Revenue Shortfalls and Responses from Across the Country
by Aaron Thompson, on April 29, 2020 at 2:33 PM
Since our last post, the economic fallout and revenue ramifications for cities have become much clearer. The federal government has announced further details about CARES Act funds that have been appropriated to support your community.
Here are some of the results cities are seeing and measures they are taking:
- Arlington, Texas: From the Dallas Morning News, Arlington is planning a $18 million budget cut as a result of sales tax and hotel occupancy tax revenue streams hampered following the temporary-closures of University of Texas at Arlington, Six Flags Over Texas, the Dallas Cowboys and the Texas Rangers
- Cook County, Illinois: Much like Arlington on a larger scale, Cook County, home to Chicago, is expecting a $200 million shortfall this year as a result of stagnate sales & hotel tax according to the Chicago Tribune.
- Houston, Texas: The Houston Mayor’s Office has indicated that the city’s budget deficit is projected to be between $170 million & $200 million. The decision has been made to defer the next five police cadet class and institute furloughs to meet a balanced budget, as indicated in a tweet from the Mayor’s Office.
- Louisville, Kentucky: The city of Louisville is borrowing up to $240 million in a loan to make ends meet. According to a report from WHAS, given the postponement of the tax filling deadline, the city will be delayed in receiving many payments, much like the delayed revenue to the economy as a result of the postponed Kentucky Derby. The $240 million represents four months of budgetary needs.
- Santa Monica, California: Over the coming 14 months, Santa Monica is projecting a $226 million deficit according a report from the Los Angeles Times. The harsh financial reality and it’s reconciliation resulted in the resignation of it’s city manager.
- Seattle, Washington: The Seattle Times indicates that the City of Seattle in one of the first states to be heavily hit by the virus, is expecting a $210 million to $300 million deficit to a budget of $6.5 billion. According to the report, the Mayor has issued a spending and hiring freeze to areas outside of the COVID-19 Response.
As was indicated in the recent surveys of mayors by the National League of Cities and the U.S. Conference of Mayors, large municipalities are quickly seeing the impact and needing to make modifications faster than smaller communities. Furthermore, communities with a large tourism base are seeing significant hardship on top of increased expenditures to respond to the virus.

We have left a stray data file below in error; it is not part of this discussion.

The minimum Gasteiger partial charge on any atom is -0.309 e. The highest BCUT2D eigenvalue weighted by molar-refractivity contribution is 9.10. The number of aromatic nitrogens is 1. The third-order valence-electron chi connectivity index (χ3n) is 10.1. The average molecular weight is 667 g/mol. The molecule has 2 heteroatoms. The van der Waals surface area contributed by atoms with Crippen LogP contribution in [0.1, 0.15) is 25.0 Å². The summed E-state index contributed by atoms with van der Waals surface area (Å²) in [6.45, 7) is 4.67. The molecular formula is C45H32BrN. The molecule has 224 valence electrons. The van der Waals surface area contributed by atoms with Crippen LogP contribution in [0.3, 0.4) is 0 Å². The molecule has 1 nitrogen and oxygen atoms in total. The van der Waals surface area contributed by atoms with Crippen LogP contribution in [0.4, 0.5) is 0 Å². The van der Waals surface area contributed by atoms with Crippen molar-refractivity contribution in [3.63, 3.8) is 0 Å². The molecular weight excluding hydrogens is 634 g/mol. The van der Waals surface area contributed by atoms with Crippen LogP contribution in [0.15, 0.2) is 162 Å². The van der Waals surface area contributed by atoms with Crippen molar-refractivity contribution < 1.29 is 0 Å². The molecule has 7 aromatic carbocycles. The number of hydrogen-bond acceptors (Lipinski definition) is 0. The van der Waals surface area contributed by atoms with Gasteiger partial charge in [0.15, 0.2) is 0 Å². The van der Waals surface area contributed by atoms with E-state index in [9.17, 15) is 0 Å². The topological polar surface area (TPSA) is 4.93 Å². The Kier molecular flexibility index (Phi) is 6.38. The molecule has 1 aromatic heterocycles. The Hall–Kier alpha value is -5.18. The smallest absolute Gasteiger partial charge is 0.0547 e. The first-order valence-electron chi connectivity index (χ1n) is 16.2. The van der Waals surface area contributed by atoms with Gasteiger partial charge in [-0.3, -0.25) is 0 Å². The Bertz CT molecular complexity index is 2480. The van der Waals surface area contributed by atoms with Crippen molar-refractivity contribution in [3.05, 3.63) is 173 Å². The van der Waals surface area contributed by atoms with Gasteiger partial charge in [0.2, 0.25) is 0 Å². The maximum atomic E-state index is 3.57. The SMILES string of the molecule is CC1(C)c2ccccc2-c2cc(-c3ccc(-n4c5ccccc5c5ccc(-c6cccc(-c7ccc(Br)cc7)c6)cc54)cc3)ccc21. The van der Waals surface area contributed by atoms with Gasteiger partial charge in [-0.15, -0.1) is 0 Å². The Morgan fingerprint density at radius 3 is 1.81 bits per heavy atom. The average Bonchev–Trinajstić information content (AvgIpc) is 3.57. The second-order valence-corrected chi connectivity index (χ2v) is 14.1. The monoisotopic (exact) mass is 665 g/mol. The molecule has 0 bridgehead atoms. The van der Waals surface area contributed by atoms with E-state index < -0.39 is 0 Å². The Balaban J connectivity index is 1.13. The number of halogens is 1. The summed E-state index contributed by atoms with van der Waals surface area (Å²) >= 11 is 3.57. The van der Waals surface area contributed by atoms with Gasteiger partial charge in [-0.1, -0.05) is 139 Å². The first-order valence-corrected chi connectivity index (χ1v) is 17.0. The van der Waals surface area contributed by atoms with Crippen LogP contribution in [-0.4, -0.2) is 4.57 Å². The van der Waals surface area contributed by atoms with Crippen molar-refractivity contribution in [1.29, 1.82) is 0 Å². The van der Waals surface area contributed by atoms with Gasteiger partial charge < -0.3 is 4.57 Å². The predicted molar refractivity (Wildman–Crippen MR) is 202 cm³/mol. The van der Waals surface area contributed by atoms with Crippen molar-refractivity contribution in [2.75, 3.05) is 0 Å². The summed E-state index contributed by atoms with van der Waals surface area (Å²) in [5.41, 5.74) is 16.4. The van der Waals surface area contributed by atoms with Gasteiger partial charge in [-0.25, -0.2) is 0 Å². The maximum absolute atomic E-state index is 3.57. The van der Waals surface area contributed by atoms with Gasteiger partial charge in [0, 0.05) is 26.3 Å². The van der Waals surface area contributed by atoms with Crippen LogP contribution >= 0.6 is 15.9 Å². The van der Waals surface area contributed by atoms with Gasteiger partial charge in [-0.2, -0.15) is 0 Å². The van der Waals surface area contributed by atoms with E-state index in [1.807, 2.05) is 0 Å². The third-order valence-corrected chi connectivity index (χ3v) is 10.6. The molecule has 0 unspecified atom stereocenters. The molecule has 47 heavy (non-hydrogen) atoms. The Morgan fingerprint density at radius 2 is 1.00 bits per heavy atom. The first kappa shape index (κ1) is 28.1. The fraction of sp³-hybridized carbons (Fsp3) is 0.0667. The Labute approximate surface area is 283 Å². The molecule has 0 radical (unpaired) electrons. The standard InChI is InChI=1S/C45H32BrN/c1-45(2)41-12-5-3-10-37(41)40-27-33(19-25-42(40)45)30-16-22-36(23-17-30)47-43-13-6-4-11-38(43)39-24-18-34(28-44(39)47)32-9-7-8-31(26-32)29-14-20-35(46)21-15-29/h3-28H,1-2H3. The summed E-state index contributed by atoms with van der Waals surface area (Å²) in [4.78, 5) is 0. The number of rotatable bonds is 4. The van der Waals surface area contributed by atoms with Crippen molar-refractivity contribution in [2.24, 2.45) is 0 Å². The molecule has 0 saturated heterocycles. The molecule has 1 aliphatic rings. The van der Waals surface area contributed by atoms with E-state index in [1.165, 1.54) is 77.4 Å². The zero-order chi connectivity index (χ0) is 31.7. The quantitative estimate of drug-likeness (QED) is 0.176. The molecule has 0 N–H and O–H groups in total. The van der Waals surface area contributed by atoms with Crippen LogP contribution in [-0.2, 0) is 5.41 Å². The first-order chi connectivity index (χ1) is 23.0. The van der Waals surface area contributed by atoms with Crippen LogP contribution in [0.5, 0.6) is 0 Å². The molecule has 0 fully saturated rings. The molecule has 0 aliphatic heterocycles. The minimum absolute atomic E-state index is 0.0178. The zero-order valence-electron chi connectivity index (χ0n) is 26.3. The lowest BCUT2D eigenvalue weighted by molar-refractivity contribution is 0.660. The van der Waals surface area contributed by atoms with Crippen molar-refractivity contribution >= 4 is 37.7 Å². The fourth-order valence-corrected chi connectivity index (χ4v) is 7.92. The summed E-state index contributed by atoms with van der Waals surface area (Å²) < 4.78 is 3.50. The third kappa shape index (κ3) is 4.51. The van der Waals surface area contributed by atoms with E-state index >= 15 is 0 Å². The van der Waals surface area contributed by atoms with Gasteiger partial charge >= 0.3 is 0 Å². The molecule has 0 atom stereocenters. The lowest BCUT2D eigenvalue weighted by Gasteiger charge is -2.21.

Coronavirus Relief Fund Update
The U.S. Department of Treasury has released additional information about accessing the Coronavirus Relief Fund for State and Local Governments. While states are in different stages of announcing funding directly to local governments with a population of under 500,000, additional guidance on what the funds can be used for available here.
As instructed by the CARES Act, funds are being given to state governments along with local governments with a population of over 500,000. However, many are currently processing how the funds should be spent. Washington, whose state government has been dealing with the outbreak the longest, has announced that all counties will receiving a minimum of $250,000 in support while cities will receive a minimum of $25,000 to support the efforts (additional information about these allocations will be announced in the coming days). Missouri and Montana have setup task forces to determine spending.
These funds will not be supporting revenue shortfalls but rather necessary expenditures incurred due to COVID-19 that were not accounted for in the budget and incurred between March 1st and December 30th of this year. Over the coming weeks, all states (including yours) should begin making further determinations on how funds will be spent. Details about the amount your state has received is available here.
Paycheck Protection Program Update
One further bit of good news for businesses in your community: Congress has passed an additional $310 billion in funds to strengthen the Paycheck Protection Program to be able to assist more businesses in making their ends meet over the coming weeks. These funds were allocated after an initial depletion this program in two weeks. Those interested can learn more here.
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